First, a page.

Escalation of rent Featured

7:00pm EDT January 31, 2007

David L. Willis, a principal and partner at Cresa Partners Orange County, likes to cite this example of overlooking a very important lease consideration:

“Your broker has found the perfect office suite in a beautiful building close to your home. The asking rate and the parking charges seem reasonable, and the listing broker tells you that he can improve the space exactly the way you want. Things are looking good. “You tell your broker to prepare a Proposal to Lease, and serious negotiations begin. Invariably, one component that gets very little attention will have a serious impact on several economic issues later on. What is that overlooked component? It is the escalation of rent over the term.”

Smart Business talked with Willis about this very topic.

How is a base lease rental increased over the term?

Typically, the increase is based on local practice. A market consensus is reached at some point in time and every landlord soon jumps on the bandwagon.

Right now, in Orange County, commercial property-owners are looking to achieve 3 percent to 4 percent annual increases or possibly fixed-amount increases ranging between $0.05 and $0.10 per square foot per month. Today, every proposal changing hands has a rental escalation along these lines.

What other means are used to increase rent?

Over the last 25 years, Orange County brokers have seen flat five-year rates, single mid-term increases and even Consumer Price Index-based increases. The point is, the current market standard for annual increases is not set in concrete. It is negotiable and should be negotiated.

Consider the following example. Your initial rental rate is $2.50 ‘full service gross’ (meaning that taxes, utilities, maintenance and insurance are included in the rate and any increase in those costs will be passed through to you each year). The landlord proposes a 4 percent increase each year of a five-year term. The common argument for needing a rental increase is to account for the erosion of the landlord’s profit due to inflation. That seems reasonable and fair. In reality, the 4 percent increase jumps the base rent from $2.50 to $2.60 in the second year. The landlord’s profit is actually only a fraction of the total lease rate. The profit percentage is determined by deducting debt service, operating expenses, reserves for capital replacements, amortized expenses (such as tenant improvements and broker’s commissions) and overhead from the lease rate. Since the operating expense increases get passed through to the tenant each year and the debt service and the amortized expenses are typically fixed over the term, the rate increase goes solely toward overhead, profit and reserves. A 4 percent increase in your rental rate may result in a 60 percent to 100 percent increase annually in the landlord’s overhead and profit.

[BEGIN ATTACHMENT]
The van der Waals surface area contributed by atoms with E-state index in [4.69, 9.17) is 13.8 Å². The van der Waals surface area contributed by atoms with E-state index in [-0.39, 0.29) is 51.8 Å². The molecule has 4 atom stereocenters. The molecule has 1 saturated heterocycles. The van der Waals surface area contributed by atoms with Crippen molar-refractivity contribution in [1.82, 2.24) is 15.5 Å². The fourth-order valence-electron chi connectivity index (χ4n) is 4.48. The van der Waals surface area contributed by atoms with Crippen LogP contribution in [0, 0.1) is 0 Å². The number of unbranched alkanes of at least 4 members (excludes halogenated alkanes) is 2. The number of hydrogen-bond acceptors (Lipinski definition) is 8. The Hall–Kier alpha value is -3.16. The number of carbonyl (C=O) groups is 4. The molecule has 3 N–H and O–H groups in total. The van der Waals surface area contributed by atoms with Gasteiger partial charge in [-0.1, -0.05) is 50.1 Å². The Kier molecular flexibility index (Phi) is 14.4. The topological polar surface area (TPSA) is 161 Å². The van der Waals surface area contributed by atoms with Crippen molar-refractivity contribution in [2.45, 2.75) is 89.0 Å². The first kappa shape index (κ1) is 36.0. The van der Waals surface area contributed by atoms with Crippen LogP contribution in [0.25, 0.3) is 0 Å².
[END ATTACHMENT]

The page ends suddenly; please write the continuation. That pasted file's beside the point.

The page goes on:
But wait: it gets worse. This increase compounds itself. At the end of the five-year term, the lease rate will be $3.04 FSG. The total $0.54 increase over the initial lease rate will provide the landlord with a huge increase in overhead and profit. The problem arises because the inflation-busting increases are being applied to the total lease rate, not just the landlord’s profit percentage. Landlords will argue until they are blue in the face that the 4 percent annual increase is absolutely necessary. Now you know better.

What other lease components are affected by rate escalations?

The security deposit is typically based on the value of the last month’s rent or even 110 percent of the last month’s rent. Obviously, compounding the rent every year by a fixed percentage will make that number much larger than it probably needs to be.

Another problem arises if you have a renewal option with the nasty little phrase, ‘In no event shall the lease rate during the extended term be less than the lease rate being paid during the last month of the initial term.’ It doesn’t take a genius to figure out that those innocent little rent increases may now place your renewal rate well above current market rates. Your option just became worthless and you have to enter into open negotiations as a captive tenant.

Is there a reason to segregate monthly line items?

Yes. You may have had the cost of some above-standard tenant improvements amortized over the term of the lease at the landlord’s cost of funds. That amortized amount frequently gets added in with the monthly rent figure. If only the base rent gets escalated, then you are fine. If they escalate both the base rent and the amortized improvements, it will result in a big windfall for the landlord. You always need to segregate those monthly line items.

DAVID L. WILLIS is a principal and partner with Cresa Partners Orange County. Reach him at dwillis@cresapartners.com or (949) 706-6621.